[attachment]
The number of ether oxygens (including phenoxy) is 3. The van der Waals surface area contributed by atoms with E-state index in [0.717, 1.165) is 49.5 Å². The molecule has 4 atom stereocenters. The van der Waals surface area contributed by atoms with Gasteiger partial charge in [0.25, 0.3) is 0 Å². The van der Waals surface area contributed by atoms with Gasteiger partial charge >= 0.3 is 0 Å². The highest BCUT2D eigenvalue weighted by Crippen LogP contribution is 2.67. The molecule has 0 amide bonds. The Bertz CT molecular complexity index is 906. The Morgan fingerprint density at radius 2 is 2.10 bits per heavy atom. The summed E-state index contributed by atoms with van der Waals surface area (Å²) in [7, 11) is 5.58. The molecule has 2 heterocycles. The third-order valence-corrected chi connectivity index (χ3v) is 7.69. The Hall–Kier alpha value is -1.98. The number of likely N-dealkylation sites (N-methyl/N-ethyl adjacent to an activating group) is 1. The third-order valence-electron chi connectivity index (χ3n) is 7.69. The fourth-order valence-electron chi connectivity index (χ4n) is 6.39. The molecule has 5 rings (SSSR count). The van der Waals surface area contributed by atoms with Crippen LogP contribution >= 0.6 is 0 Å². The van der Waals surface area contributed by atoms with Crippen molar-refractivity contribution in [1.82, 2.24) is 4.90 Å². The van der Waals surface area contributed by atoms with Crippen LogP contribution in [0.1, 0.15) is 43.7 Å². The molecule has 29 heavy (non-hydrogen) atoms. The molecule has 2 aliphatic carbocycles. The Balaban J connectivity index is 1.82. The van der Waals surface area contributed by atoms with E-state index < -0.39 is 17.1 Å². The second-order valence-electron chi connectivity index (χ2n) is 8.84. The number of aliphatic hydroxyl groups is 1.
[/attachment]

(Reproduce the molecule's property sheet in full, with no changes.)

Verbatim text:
The number of ether oxygens (including phenoxy) is 3. The van der Waals surface area contributed by atoms with E-state index in [0.717, 1.165) is 49.5 Å². The molecule has 4 atom stereocenters. The van der Waals surface area contributed by atoms with Gasteiger partial charge in [0.25, 0.3) is 0 Å². The van der Waals surface area contributed by atoms with Gasteiger partial charge >= 0.3 is 0 Å². The highest BCUT2D eigenvalue weighted by Crippen LogP contribution is 2.67. The molecule has 0 amide bonds. The Bertz CT molecular complexity index is 906. The Morgan fingerprint density at radius 2 is 2.10 bits per heavy atom. The summed E-state index contributed by atoms with van der Waals surface area (Å²) in [7, 11) is 5.58. The molecule has 2 heterocycles. The third-order valence-corrected chi connectivity index (χ3v) is 7.69. The Hall–Kier alpha value is -1.98. The number of likely N-dealkylation sites (N-methyl/N-ethyl adjacent to an activating group) is 1. The third-order valence-electron chi connectivity index (χ3n) is 7.69. The fourth-order valence-electron chi connectivity index (χ4n) is 6.39. The molecule has 5 rings (SSSR count). The van der Waals surface area contributed by atoms with Crippen LogP contribution >= 0.6 is 0 Å². The van der Waals surface area contributed by atoms with Crippen molar-refractivity contribution in [1.82, 2.24) is 4.90 Å². The van der Waals surface area contributed by atoms with Crippen LogP contribution in [0.1, 0.15) is 43.7 Å². The molecule has 29 heavy (non-hydrogen) atoms. The molecule has 2 aliphatic carbocycles. The Balaban J connectivity index is 1.82. The van der Waals surface area contributed by atoms with E-state index < -0.39 is 17.1 Å². The second-order valence-electron chi connectivity index (χ2n) is 8.84. The number of aliphatic hydroxyl groups is 1.